I enjoyed the Deliciously Dark blend of Brazilian and Nicaraguan coffee, while the Breakfast Blend was pleasant and sweet. The El Salvador bean bags were noticeably different – lighter, with fruity characteristics.

Available from:
Raw Bean (£4.99)
Waitrose (£4.50)
Amazon (£5.70)

Heaped coffee bags x 14 bags

Best ethical coffee bags

Heaped sources its coffee from indigenous small holders and donates 50% of all profits to charity. The roaster Tom Haigh and his partner Shoair Mavlian have many years of coffee roasting experience between them, and Tom is also responsible for the Tate’s Gender Equality Coffee Project, which aims to source coffee equally between female and male coffee producers.

The coffee is roasted medium and the grind is not too coarse. Individual coffee bags are compostable, plus the sachet each bag comes in and the outer packaging can be recycled. The sachets were a little hard to rip open, just as with most recyclable sachets.

Not only is the aroma great, but the taste is as close to fresh filtered coffee as you can get – just without any mess or equipment. These bags produce an easy-to-drink, pleasant and clean cup. The coffee has chocolate notes, strong, rich and smooth but not overpowering. For black coffee drinkers, this would be my pick of the bunch.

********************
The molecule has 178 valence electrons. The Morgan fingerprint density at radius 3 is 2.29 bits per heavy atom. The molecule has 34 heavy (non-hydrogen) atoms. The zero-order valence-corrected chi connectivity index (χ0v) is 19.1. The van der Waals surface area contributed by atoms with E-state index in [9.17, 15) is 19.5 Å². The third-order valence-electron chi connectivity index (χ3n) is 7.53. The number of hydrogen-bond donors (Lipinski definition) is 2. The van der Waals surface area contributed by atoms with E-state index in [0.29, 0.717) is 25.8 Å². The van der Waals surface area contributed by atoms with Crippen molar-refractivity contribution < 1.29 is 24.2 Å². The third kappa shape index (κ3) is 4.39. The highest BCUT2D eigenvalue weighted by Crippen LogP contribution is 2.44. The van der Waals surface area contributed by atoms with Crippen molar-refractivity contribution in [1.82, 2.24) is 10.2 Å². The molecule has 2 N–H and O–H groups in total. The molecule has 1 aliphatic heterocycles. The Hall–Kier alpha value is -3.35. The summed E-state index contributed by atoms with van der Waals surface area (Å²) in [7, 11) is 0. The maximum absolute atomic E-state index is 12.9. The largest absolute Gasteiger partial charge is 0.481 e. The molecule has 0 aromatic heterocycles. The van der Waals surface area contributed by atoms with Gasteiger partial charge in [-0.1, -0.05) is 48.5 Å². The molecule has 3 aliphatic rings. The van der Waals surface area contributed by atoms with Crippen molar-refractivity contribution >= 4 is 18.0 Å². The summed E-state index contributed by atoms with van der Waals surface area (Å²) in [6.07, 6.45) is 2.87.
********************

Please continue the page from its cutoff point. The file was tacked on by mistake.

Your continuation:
Available from:
Drink Heaped (£9.50)

Taylors of Harrogate x 80 bags

Best versatile coffee bags

The range as a whole (there are three different blends to choose from, plus a decaf option) is very tidy, cute and stackable. Each coffee bag comes in its own sachet, which, with its distinctive corrugated edge, is easier to open than most other coffee bag sachets. That said, I did rip the actual coffee bag on first try – so try flicking your sachet first, to make sure it doesn’t happen to you!

The decaf bag I tried was smooth, mild and pleasant to drink. My favourite out of the Taylors range was the Rich Italian Roast 4 bags. The Hot Lava Java Roast 6 was quite strong, so if you like something heavier with milk, this is the coffee bag for you.